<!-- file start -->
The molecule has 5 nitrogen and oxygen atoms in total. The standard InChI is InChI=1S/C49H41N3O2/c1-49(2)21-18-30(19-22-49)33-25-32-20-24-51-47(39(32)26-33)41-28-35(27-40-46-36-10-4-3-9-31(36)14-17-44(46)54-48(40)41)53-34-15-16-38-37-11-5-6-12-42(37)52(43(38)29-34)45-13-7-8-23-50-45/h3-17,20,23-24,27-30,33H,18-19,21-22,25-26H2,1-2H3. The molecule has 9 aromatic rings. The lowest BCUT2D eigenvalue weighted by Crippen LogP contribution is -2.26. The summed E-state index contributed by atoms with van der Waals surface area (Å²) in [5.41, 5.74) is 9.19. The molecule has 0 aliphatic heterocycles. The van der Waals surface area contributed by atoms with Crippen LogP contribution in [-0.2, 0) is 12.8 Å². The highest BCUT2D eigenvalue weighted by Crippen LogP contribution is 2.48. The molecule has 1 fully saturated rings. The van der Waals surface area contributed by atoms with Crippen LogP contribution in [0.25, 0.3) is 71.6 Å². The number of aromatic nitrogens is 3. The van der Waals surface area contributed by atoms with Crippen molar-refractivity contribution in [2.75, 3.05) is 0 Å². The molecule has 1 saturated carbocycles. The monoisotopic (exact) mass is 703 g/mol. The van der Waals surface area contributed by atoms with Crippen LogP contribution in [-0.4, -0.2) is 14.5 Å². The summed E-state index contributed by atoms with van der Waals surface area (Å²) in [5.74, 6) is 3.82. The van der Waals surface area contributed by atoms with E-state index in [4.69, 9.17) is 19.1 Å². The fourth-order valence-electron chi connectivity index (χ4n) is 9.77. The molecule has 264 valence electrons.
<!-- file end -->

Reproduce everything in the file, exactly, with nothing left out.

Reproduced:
The molecule has 5 nitrogen and oxygen atoms in total. The standard InChI is InChI=1S/C49H41N3O2/c1-49(2)21-18-30(19-22-49)33-25-32-20-24-51-47(39(32)26-33)41-28-35(27-40-46-36-10-4-3-9-31(36)14-17-44(46)54-48(40)41)53-34-15-16-38-37-11-5-6-12-42(37)52(43(38)29-34)45-13-7-8-23-50-45/h3-17,20,23-24,27-30,33H,18-19,21-22,25-26H2,1-2H3. The molecule has 9 aromatic rings. The lowest BCUT2D eigenvalue weighted by Crippen LogP contribution is -2.26. The summed E-state index contributed by atoms with van der Waals surface area (Å²) in [5.41, 5.74) is 9.19. The molecule has 0 aliphatic heterocycles. The van der Waals surface area contributed by atoms with Crippen LogP contribution in [-0.2, 0) is 12.8 Å². The highest BCUT2D eigenvalue weighted by Crippen LogP contribution is 2.48. The molecule has 1 fully saturated rings. The van der Waals surface area contributed by atoms with Crippen LogP contribution in [0.25, 0.3) is 71.6 Å². The number of aromatic nitrogens is 3. The van der Waals surface area contributed by atoms with Crippen molar-refractivity contribution in [2.75, 3.05) is 0 Å². The molecule has 1 saturated carbocycles. The monoisotopic (exact) mass is 703 g/mol. The van der Waals surface area contributed by atoms with Crippen LogP contribution in [-0.4, -0.2) is 14.5 Å². The summed E-state index contributed by atoms with van der Waals surface area (Å²) in [5.74, 6) is 3.82. The van der Waals surface area contributed by atoms with E-state index in [4.69, 9.17) is 19.1 Å². The fourth-order valence-electron chi connectivity index (χ4n) is 9.77. The molecule has 264 valence electrons.